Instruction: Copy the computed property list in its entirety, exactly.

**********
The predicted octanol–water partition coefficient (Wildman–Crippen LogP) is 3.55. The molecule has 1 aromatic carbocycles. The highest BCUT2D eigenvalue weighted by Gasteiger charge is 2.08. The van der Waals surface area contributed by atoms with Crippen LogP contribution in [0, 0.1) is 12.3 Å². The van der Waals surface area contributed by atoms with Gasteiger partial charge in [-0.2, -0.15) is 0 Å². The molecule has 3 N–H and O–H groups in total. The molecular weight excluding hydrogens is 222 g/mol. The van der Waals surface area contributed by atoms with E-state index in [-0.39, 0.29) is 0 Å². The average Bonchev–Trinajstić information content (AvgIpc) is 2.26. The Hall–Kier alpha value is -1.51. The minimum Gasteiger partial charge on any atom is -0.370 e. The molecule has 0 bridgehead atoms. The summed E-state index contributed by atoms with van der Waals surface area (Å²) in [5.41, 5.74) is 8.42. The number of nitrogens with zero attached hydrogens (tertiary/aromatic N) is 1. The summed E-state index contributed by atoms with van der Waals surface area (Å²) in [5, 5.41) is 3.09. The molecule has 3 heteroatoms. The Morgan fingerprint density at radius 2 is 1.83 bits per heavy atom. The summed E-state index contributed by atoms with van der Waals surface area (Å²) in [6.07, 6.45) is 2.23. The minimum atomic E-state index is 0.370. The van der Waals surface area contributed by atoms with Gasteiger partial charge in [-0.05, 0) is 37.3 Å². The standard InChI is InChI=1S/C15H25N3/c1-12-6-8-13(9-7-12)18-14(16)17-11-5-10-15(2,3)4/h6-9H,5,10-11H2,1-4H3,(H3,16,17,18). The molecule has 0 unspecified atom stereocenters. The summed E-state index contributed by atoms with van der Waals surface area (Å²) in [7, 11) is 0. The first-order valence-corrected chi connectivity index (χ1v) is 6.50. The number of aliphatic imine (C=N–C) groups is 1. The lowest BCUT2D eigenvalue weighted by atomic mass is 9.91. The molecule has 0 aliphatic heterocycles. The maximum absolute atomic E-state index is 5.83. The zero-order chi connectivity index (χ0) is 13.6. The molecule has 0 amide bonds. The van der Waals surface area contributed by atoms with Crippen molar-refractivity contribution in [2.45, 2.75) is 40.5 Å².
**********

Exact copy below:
The predicted octanol–water partition coefficient (Wildman–Crippen LogP) is 3.55. The molecule has 1 aromatic carbocycles. The highest BCUT2D eigenvalue weighted by Gasteiger charge is 2.08. The van der Waals surface area contributed by atoms with Crippen LogP contribution in [0, 0.1) is 12.3 Å². The van der Waals surface area contributed by atoms with Gasteiger partial charge in [-0.2, -0.15) is 0 Å². The molecule has 3 N–H and O–H groups in total. The molecular weight excluding hydrogens is 222 g/mol. The van der Waals surface area contributed by atoms with E-state index in [-0.39, 0.29) is 0 Å². The average Bonchev–Trinajstić information content (AvgIpc) is 2.26. The Hall–Kier alpha value is -1.51. The minimum Gasteiger partial charge on any atom is -0.370 e. The molecule has 0 bridgehead atoms. The summed E-state index contributed by atoms with van der Waals surface area (Å²) in [5.41, 5.74) is 8.42. The number of nitrogens with zero attached hydrogens (tertiary/aromatic N) is 1. The summed E-state index contributed by atoms with van der Waals surface area (Å²) in [5, 5.41) is 3.09. The molecule has 3 heteroatoms. The Morgan fingerprint density at radius 2 is 1.83 bits per heavy atom. The summed E-state index contributed by atoms with van der Waals surface area (Å²) in [6.07, 6.45) is 2.23. The minimum atomic E-state index is 0.370. The van der Waals surface area contributed by atoms with Gasteiger partial charge in [-0.05, 0) is 37.3 Å². The standard InChI is InChI=1S/C15H25N3/c1-12-6-8-13(9-7-12)18-14(16)17-11-5-10-15(2,3)4/h6-9H,5,10-11H2,1-4H3,(H3,16,17,18). The molecule has 0 unspecified atom stereocenters. The summed E-state index contributed by atoms with van der Waals surface area (Å²) in [7, 11) is 0. The first-order valence-corrected chi connectivity index (χ1v) is 6.50. The number of aliphatic imine (C=N–C) groups is 1. The lowest BCUT2D eigenvalue weighted by atomic mass is 9.91. The molecule has 0 aliphatic heterocycles. The maximum absolute atomic E-state index is 5.83. The zero-order chi connectivity index (χ0) is 13.6. The molecule has 0 amide bonds. The van der Waals surface area contributed by atoms with Crippen molar-refractivity contribution in [2.45, 2.75) is 40.5 Å².